Life During Lockdown: Frank Overton
Frank (@fascat) is a cycling coach whom I’ve followed for many years, but I only got to know him last summer. Since then, I’ve helped him with a bunch of @peterabraham/why-to-rebrand-your-business-f9f9c7f77cf">branding projects, supported the launch of his own gravel cycling team and trained with his programs. Frank founded and runs FasCat Coaching in Boulder, Colorado, and he’s known for popularizing the “sweet spot” training concept. I love a lot of things about Frank: his simple and effective coaching, his growing media platform, and the fact that he doesn’t take himself too seriously (note the cheetah tattoo above). If you’re a cyclist, make sure to check out his programs, listen to his podcast, and learn what #FtFP means.
1. Give me some highlights and lowlights from your first month in lockdown mode
For myself and the FasCat coaches, we have been working from home since I founded FasCat in 2003 and quit my job as a molecular biologist in biotech. I joke with my younger coaches, athletes and friends that we were the OG gig workers. So day to day the lockdown has not changed much in terms of how we work. Our event marketing has been on pause, though.
On the other hand, the lockdown has caused massive upheaval for the athletes we coach. Massive. Unprecedented levels of stress. Cycling aside, they are facing financial and professional disruption and most of all trying to keep their families safe.We have one athlete whose wife is an anesthesiologist working every day and living in the garage so as not to risk infecting their young children. They’re passing food to her through the dog door. He’s got a dental practice that is shut down and three kids who were normally at school that he’s not only taking care of but now taking on the responsibility that their education continues. Talk about stress!
Personally, not having to take my kids to & from school and after school activities has given me more time to work and ride. But that has been offset by my wife going back to work after maternity leave. So instead of dad taxiing two teenagers and a newborn around after 3:00 pm, we are changing diapers here at home and making dinner, checking homework and singing lullabies.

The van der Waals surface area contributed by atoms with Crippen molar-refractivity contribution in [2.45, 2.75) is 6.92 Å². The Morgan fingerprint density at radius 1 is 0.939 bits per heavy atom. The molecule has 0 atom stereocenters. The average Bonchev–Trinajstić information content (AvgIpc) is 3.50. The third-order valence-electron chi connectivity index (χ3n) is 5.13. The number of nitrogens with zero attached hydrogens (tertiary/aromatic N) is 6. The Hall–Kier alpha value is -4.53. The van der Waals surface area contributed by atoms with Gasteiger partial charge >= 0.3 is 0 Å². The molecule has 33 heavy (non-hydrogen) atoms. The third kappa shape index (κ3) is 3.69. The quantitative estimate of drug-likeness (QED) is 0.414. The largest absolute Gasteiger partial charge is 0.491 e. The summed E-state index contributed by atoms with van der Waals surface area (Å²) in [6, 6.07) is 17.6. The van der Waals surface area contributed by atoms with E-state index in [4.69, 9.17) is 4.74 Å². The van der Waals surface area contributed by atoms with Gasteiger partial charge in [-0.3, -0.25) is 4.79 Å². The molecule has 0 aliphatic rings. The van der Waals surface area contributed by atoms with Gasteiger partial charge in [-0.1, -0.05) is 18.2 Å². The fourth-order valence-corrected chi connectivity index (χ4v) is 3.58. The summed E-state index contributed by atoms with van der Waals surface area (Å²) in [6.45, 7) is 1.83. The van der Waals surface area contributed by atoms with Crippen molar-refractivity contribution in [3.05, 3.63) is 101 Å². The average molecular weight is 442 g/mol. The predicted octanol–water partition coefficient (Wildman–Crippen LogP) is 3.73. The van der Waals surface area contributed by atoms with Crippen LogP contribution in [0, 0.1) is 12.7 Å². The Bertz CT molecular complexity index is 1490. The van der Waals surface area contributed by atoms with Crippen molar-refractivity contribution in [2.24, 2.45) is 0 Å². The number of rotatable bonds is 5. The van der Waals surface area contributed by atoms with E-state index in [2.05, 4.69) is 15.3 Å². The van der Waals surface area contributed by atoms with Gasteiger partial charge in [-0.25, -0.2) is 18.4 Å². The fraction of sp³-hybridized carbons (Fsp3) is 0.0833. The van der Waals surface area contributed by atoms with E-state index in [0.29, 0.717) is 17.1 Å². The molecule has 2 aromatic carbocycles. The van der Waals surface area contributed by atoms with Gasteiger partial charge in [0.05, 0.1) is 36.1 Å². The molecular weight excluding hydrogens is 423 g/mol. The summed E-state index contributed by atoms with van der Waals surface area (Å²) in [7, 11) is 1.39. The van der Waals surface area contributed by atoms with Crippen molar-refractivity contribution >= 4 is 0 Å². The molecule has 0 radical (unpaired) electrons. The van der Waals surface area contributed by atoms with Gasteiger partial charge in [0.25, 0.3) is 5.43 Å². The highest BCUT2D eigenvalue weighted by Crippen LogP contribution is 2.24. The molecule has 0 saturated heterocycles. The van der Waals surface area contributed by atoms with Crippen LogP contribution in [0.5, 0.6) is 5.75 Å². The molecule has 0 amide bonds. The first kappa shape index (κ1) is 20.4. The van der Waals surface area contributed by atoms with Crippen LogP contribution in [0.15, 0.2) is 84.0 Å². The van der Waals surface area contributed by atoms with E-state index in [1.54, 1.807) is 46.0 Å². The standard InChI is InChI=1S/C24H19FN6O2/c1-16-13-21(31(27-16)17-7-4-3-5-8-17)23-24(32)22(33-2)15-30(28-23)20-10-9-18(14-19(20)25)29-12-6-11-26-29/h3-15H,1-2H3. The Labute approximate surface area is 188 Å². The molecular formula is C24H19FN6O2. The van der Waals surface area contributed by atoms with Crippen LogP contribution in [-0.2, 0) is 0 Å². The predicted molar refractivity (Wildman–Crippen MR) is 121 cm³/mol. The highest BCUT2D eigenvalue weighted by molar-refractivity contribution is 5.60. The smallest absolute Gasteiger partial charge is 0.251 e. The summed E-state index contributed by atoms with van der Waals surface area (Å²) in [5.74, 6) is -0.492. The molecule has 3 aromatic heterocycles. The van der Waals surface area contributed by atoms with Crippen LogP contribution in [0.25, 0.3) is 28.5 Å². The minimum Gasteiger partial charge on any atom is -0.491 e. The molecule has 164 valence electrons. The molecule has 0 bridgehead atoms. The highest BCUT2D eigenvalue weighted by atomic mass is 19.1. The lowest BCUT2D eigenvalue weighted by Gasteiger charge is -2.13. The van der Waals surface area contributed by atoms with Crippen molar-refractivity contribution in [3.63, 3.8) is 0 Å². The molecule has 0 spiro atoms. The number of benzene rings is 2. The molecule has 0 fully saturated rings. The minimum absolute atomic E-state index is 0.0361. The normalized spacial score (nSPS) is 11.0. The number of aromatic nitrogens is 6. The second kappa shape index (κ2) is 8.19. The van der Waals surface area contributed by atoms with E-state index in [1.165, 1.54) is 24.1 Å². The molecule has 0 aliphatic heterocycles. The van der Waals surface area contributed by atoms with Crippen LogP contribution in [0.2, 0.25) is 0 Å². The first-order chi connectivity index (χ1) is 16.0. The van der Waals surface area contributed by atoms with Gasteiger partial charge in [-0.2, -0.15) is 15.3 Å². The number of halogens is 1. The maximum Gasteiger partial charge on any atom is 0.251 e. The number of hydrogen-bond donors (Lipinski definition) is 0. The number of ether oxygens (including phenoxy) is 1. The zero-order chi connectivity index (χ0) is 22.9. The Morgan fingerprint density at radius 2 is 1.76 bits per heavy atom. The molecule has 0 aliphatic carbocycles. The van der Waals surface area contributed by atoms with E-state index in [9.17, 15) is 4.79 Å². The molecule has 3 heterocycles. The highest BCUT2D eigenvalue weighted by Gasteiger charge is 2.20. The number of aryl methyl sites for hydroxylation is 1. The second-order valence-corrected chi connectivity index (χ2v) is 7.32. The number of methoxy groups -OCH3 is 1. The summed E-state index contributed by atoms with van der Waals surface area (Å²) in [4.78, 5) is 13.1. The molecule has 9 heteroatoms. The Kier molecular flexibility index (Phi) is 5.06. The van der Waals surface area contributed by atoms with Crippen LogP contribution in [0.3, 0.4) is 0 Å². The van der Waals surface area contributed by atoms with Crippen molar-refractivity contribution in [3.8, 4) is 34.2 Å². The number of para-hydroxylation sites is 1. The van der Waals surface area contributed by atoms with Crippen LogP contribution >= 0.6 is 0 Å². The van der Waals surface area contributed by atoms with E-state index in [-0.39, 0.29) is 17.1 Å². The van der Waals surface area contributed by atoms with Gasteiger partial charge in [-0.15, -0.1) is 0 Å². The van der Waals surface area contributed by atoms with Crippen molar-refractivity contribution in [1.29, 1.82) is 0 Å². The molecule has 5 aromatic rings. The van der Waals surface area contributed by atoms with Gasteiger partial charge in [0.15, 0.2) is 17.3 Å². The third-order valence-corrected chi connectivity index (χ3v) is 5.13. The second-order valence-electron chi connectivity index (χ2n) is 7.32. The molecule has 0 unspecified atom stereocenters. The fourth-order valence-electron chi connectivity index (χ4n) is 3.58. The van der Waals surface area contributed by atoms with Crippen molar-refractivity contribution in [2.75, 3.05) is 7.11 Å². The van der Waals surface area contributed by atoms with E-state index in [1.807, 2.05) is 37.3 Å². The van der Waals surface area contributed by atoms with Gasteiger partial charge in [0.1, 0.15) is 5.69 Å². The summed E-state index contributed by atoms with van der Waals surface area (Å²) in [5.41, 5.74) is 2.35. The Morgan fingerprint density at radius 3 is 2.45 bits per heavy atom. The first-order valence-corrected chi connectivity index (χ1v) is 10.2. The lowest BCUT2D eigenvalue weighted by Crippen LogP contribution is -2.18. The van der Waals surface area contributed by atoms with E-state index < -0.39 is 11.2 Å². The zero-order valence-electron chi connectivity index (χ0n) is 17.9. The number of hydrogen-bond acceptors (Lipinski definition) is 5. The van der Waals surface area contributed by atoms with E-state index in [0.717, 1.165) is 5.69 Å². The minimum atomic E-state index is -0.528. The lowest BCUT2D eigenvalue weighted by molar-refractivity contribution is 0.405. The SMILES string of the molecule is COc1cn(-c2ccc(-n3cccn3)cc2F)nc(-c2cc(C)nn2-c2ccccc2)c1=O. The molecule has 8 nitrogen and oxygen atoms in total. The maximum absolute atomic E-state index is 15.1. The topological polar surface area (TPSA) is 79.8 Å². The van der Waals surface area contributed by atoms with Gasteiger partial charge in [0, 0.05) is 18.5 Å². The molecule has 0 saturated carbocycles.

2. How have you grown personally and professionally during this disruption?
In preparation for the shortfall in revenue I reduced all expenses heavily in mid-March and pulled all advertising. It didn’t feel right to advertise during a pandemic. Instead we met the pandemic head on for our community with several training tips and podcasts about what to do for training, as well helping with the gravel series on Zwift mentioned below. We’ve intentionally tried not to create what I call Covid content.
I brushed up on my banker, applied for a PPP loan, revised the company business plan, updated our analytics and projections and taught myself how to run our Facebook ads, which was easier than you think once you set them up. I meditate and Zoom with my college friends each night after the baby goes to sleep.
3. Has your relationship with cycling and fitness changed as a result of being home alone with no races or group rides on the calendar?
I still have the same goals, but the dates have changed. Every day you try to make yourself better. Training as a masters cyclist is 24/7/365, a lifestyle that took place before the pandemic and will take place again during and after the pandemic. I’ve been Zwifting since it was invented but haven’t raced until this year when our partner Cérvelo Bicycles asked us for help with their Gravel Rush series. It was a lot of fun and gave us the coaching experience to help our athletes who were also on Zwift and training indoors.
My friends and I created a Strava segment out of our weekly group ride. We time trial the segment to see who can beat who and then heckle each other over email and social media.
4. Can coaches like yourself create positive change in the world during the pandemic?
Yes and no. We are not creating a cure nor finding a vaccine. Let’s be real — this is bike riding and we do it for fun and self improvement. We did help one cyclist who is a US soldier in Iraq that has his bike set up in a bunker to “avoid the rockets.” That gave us perspective. We try to lead by example, which is FasCat’s core value #7, and lately we’ve become a little more life coach in addition to cycling coach.